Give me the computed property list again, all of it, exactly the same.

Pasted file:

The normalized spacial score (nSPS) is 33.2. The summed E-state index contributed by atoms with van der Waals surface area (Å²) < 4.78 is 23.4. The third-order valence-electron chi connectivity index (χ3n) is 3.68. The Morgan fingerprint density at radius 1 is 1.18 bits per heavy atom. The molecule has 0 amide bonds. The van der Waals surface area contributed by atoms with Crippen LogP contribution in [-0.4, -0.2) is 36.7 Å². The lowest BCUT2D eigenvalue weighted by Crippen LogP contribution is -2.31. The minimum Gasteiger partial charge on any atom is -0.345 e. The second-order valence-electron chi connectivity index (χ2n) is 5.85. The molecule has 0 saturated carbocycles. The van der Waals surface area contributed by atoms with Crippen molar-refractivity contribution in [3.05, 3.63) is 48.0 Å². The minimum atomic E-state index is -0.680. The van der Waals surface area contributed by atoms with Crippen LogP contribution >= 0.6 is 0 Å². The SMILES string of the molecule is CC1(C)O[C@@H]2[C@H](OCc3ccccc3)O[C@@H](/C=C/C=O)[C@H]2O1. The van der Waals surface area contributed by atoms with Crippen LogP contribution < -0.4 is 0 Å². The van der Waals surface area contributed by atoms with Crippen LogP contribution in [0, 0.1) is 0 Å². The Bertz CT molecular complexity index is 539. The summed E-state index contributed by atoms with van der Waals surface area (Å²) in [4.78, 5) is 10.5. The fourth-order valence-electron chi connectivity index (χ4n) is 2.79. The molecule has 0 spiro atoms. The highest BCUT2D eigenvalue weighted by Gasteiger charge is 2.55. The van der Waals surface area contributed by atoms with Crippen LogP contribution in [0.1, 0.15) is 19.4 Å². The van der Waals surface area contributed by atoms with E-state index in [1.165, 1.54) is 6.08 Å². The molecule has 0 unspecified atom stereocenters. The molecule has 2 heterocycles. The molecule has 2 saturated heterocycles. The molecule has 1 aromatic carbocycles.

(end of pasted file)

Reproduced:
The normalized spacial score (nSPS) is 33.2. The summed E-state index contributed by atoms with van der Waals surface area (Å²) < 4.78 is 23.4. The third-order valence-electron chi connectivity index (χ3n) is 3.68. The Morgan fingerprint density at radius 1 is 1.18 bits per heavy atom. The molecule has 0 amide bonds. The van der Waals surface area contributed by atoms with Crippen LogP contribution in [-0.4, -0.2) is 36.7 Å². The lowest BCUT2D eigenvalue weighted by Crippen LogP contribution is -2.31. The minimum Gasteiger partial charge on any atom is -0.345 e. The second-order valence-electron chi connectivity index (χ2n) is 5.85. The molecule has 0 saturated carbocycles. The van der Waals surface area contributed by atoms with Crippen molar-refractivity contribution in [3.05, 3.63) is 48.0 Å². The minimum atomic E-state index is -0.680. The van der Waals surface area contributed by atoms with Crippen LogP contribution >= 0.6 is 0 Å². The SMILES string of the molecule is CC1(C)O[C@@H]2[C@H](OCc3ccccc3)O[C@@H](/C=C/C=O)[C@H]2O1. The van der Waals surface area contributed by atoms with Crippen LogP contribution < -0.4 is 0 Å². The van der Waals surface area contributed by atoms with Crippen LogP contribution in [0, 0.1) is 0 Å². The Bertz CT molecular complexity index is 539. The summed E-state index contributed by atoms with van der Waals surface area (Å²) in [4.78, 5) is 10.5. The fourth-order valence-electron chi connectivity index (χ4n) is 2.79. The molecule has 0 spiro atoms. The highest BCUT2D eigenvalue weighted by Gasteiger charge is 2.55. The van der Waals surface area contributed by atoms with Crippen LogP contribution in [0.1, 0.15) is 19.4 Å². The van der Waals surface area contributed by atoms with E-state index in [1.165, 1.54) is 6.08 Å². The molecule has 0 unspecified atom stereocenters. The molecule has 2 heterocycles. The molecule has 2 saturated heterocycles. The molecule has 1 aromatic carbocycles.